The Threat of Alien Vegetation
Invasive alien plants now infest 20 million hectares of South Africa – an area twice as large as previously estimated. The shock finding comes from an Agricultural Research Council (ARC) report commissioned by Water Affairs, published in 2010. If these 20m hectares could be condensed into a single area, it would form a dense, impenetrable thicket about twice the size of the Kruger National Park.
These aliens, including various species of wattle, pine, poplar, weeping willow, gum trees, hakea and prickly pear, pose a serious threat to South Africa’s water supply, as well as to the country’s agricultural potential and biodiversity.
Australian plant species were introduced to the Western Cape for practical purposes like providing a source for fuel and to stabilise dunes. Ornamentals were imported from all over the world to beautify outdoor spaces.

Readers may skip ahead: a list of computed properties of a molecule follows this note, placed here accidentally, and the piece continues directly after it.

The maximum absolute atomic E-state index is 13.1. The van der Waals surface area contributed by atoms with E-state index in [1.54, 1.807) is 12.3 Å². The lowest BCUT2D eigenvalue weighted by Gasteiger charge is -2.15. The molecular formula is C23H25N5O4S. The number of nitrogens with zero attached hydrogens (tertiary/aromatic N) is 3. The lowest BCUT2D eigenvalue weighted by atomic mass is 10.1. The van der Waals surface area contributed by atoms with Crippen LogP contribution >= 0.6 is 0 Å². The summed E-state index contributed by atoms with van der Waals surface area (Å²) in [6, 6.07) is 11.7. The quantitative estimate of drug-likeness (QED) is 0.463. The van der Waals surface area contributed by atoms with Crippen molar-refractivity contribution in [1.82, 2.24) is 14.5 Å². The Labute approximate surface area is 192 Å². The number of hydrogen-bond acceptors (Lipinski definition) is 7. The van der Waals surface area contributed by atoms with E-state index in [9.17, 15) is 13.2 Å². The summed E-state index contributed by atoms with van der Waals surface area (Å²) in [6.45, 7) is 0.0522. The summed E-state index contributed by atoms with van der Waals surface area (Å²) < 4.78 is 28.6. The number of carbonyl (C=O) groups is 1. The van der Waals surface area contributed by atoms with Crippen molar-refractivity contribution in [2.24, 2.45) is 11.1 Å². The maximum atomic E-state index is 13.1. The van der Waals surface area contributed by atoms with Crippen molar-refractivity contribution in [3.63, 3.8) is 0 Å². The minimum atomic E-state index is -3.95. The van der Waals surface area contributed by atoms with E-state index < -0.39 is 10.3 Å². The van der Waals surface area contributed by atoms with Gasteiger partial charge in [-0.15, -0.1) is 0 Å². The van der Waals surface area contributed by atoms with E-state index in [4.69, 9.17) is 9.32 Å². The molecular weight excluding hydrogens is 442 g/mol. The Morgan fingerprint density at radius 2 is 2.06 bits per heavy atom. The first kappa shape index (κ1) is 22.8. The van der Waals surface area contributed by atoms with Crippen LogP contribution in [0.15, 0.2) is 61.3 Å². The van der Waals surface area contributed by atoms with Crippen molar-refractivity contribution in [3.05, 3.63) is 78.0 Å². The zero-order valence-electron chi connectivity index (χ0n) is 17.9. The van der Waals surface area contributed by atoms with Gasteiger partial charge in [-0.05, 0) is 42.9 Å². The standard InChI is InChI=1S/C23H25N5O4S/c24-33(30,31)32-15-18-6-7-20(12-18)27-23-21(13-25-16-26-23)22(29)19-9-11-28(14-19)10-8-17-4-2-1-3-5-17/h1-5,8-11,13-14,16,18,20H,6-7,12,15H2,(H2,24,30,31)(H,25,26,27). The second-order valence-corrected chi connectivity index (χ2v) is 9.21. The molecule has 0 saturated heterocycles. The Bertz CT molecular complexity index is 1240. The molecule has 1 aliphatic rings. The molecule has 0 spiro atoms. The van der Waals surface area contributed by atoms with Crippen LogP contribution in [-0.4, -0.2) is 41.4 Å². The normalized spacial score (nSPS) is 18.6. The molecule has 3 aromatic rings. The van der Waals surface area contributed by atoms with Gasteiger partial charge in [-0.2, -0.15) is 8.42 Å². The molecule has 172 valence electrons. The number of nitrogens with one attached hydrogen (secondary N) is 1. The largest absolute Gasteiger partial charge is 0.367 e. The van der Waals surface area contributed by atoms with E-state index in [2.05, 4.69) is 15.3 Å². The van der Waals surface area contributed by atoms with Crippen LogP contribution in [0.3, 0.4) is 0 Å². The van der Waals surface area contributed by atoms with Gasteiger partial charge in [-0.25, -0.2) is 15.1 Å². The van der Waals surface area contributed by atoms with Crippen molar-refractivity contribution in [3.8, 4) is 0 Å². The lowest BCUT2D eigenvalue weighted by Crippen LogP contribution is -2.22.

Because these plants have no natural enemies such as the insects, animals and diseases that would have controlled them as in their own countries, they rapidly spread, taking over riverine, fynbos and forest fringes. Invading alien plants use much more water than indigenous trees and plants. They prevent rainwater from reaching rivers and deprive people and ecosystems of much needed water. Many springs and streams have already dried up because of invading alien trees. Some alien species inhibit germination of native plant seeds, with the result that biodiversity in certain regions is threatened.
Fires in invading alien vegetation are more intense than those in natural vegetation, resulting in damage to the soil. With the first rains the soil is then washed into rivers causing the rivers and dams to fill up with sand.
What can we as gardeners do?
• Look for invading alien trees and plants in your area and cut them out
• Ask your neighbours to do the same
• Report alien infestations to the Municipality
• Plant indigenous trees and plants in the garden
See Sana’s list of invasive plants: www.sana.co.za/alien-invasive-plants